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    clmanges Senior Member

    I noticed that the only internal framing consists of transverse bulkheads, and wondered if it wouldn't benefit from a longitudinal stiffener of some sort, but it seems very solid at speed. I suppose the deck and hull bottom act like the flanges of a beam and the sides take the place of the web.
     
  8. Squidly-Diddly
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    Squidly-Diddly Senior Member

    but would a pointy bow boat perform same when standing up casting? the OP's skiff has flotation volume moved out to far four corners, front back and side to side. and its deck means its got massive flotation much like a SOT kayak, in case things go wrong, and its deck also gives strength not found in conventional open skiffs. The more I think about it, the more I see why OP is enamored with the design as upgrade/replacement to kayak. Its a combo of jonboat, SOT-kayak and cat, and seems to work very well.
     
  9. curttampa
    Joined: Mar 2020
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    curttampa Junior Member

    Yes! Those are my thoughts exactly. It’s a very niche design he has developed but one I keep coming back to. The blunt now seems more stable logically - I have no education in maters of stability but did stand in a 13’ gheenoe - which to it’s credit was rather stable aft but up forward it felt like a standard canoe. Sight casting from a standing position is what I’m after. The builder indicated he used it for bow fishing. I assume the design is a flat bottom. Is this best for stability? I understand the trade off in pounding and getting wet.
     
  10. curttampa
    Joined: Mar 2020
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    curttampa Junior Member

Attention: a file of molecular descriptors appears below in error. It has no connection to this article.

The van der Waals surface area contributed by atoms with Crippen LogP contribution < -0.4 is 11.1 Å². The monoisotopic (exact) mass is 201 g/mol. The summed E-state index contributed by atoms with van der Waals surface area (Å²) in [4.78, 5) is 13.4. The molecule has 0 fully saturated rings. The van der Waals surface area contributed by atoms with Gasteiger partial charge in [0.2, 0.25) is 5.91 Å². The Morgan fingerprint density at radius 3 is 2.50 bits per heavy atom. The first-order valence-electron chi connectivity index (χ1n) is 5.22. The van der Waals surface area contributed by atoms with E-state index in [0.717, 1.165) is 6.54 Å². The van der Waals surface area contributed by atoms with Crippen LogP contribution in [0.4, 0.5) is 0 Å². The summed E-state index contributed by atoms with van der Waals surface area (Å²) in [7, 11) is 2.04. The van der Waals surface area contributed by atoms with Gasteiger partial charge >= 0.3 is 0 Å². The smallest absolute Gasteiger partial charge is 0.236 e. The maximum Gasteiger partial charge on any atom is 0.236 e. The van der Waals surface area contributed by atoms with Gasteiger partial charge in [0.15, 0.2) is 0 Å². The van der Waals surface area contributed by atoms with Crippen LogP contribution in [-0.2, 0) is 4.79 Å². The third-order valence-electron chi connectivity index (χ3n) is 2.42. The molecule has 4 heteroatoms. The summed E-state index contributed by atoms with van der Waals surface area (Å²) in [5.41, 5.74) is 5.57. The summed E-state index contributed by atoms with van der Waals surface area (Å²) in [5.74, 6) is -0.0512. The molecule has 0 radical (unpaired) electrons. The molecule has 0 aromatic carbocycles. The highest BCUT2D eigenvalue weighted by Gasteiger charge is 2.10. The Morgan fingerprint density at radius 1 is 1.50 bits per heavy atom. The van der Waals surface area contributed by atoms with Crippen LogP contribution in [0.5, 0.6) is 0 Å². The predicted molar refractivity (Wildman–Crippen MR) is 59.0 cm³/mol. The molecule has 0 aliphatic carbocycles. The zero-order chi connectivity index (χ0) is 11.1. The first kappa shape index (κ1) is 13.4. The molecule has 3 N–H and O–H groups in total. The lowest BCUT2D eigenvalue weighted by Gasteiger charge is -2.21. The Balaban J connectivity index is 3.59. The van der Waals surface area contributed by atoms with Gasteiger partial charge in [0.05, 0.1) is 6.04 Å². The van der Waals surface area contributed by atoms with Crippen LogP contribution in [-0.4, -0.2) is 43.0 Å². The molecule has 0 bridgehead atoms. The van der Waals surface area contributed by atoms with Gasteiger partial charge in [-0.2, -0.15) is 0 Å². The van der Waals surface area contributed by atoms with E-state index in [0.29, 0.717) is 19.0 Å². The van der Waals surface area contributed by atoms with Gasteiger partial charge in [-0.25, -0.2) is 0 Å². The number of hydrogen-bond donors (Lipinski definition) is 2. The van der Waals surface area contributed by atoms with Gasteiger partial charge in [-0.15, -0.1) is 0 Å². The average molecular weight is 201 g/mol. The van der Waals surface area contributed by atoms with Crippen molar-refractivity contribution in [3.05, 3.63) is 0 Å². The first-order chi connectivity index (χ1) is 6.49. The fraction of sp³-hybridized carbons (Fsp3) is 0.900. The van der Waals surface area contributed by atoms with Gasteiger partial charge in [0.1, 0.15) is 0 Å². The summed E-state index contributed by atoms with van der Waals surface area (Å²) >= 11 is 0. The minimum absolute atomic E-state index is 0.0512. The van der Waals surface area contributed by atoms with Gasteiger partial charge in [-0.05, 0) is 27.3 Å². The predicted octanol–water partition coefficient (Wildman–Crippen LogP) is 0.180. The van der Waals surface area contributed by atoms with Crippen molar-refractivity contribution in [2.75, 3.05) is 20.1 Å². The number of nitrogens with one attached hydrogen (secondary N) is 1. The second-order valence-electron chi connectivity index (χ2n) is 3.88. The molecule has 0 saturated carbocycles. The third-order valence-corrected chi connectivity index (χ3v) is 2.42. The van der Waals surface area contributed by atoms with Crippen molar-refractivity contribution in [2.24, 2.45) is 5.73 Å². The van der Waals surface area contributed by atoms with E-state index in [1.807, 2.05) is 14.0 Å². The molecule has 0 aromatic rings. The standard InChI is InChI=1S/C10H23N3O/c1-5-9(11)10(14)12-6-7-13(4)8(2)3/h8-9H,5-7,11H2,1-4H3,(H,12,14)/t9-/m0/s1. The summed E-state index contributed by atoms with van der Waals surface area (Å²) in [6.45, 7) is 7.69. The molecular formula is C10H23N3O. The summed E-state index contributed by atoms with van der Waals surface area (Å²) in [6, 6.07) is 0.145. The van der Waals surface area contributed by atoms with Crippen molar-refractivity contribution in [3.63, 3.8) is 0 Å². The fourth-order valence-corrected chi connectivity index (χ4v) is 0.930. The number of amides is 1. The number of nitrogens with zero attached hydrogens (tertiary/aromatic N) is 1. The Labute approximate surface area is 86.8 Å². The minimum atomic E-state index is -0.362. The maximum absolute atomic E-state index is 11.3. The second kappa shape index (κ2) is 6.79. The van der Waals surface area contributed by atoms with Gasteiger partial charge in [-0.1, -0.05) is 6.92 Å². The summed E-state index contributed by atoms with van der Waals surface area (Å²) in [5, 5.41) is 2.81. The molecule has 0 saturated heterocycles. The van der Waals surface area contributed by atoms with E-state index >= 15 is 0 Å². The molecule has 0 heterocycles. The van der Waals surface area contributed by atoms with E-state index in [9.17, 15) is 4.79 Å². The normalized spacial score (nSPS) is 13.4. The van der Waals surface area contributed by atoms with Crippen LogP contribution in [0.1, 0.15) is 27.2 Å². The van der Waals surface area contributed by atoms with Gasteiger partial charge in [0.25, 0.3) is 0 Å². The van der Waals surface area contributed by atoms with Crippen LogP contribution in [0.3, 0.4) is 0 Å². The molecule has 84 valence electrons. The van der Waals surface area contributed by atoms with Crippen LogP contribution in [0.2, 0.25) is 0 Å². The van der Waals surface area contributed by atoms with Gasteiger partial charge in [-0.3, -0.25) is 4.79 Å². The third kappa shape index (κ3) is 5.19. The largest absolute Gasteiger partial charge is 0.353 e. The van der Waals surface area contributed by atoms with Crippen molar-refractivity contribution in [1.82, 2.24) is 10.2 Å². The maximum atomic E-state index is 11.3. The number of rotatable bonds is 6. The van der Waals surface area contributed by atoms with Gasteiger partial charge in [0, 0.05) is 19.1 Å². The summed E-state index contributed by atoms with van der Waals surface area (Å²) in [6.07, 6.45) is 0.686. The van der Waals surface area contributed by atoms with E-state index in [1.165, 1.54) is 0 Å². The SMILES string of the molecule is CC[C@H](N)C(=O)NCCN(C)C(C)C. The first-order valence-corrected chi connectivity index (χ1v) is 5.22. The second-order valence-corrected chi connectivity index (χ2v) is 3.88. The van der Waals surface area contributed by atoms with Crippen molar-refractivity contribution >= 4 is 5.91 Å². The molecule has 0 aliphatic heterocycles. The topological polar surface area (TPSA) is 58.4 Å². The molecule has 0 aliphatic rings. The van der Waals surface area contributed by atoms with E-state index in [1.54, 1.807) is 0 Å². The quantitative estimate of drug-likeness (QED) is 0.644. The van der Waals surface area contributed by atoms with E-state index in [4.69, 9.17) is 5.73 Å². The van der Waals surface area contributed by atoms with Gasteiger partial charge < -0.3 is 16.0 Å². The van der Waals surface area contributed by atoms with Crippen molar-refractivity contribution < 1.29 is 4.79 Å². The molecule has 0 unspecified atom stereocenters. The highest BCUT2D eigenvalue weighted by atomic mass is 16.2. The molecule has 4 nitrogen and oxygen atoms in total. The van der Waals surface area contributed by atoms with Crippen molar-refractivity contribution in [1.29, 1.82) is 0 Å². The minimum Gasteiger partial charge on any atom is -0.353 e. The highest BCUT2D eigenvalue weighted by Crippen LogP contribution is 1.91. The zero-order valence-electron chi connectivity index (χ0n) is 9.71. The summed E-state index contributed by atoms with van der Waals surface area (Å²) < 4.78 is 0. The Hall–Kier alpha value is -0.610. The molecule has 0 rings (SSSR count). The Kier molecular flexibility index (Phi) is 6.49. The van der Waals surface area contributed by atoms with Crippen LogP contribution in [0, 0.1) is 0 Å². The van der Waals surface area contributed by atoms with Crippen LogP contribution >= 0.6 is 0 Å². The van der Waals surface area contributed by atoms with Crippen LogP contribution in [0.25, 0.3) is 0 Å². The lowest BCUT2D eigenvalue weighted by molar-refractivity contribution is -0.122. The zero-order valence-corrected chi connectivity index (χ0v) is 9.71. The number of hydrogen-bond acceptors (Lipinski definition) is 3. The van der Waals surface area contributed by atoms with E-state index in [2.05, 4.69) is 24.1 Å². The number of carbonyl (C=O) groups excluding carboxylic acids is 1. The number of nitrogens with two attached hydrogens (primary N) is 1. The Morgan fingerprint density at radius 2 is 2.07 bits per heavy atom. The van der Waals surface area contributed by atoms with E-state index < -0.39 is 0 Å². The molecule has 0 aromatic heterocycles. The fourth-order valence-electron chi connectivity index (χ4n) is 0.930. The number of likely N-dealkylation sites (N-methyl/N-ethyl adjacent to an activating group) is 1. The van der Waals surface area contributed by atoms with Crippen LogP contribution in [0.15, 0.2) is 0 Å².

I’ve taken still frames from his video and will try to scale a drawing. I can’t tell if the sides have any shear to them or if they are straight (level). The bottom of the side panel obviously curves upward how critical is that dimension? From what point measuring from the rear forward should the upturn start? Without a 2D side view I will be guessing. The dimensions as seen on his YouTube reply is as follows: length 3.6m beam 1.2m and bottom width 9.0m
     
    Last edited: Mar 19, 2020
  11. curttampa
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    Location: Tampa

    curttampa Junior Member

  12. curttampa
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    Location: Tampa

    curttampa Junior Member

    I agree looks nice. Still more volume than I’m looking for. Some of my fishing is wade fishing from sandbars so ease of getting on and off the boat is important.
     
  13. curttampa
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    curttampa Junior Member

    Interesting observation. I’m new to the structures of internal bracing and grids but it did strike me as minimal. I expected to see a backbone of sorts running fore and aft. Seems like the stern motor mount would benefit from such a stiffner(?)
     

  14. Squidly-Diddly
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    Squidly-Diddly Senior Member

    does anyone ever rig unused emergency oars/paddles as stabilizers for standup casting? Rowing shells are very narrow with round hulls, and the seat is raised, but the first thing they teach you how you can hold both oar handles with one hand (to keep other free to do whatever) you are very stable and no worries about big boat wakes, etc.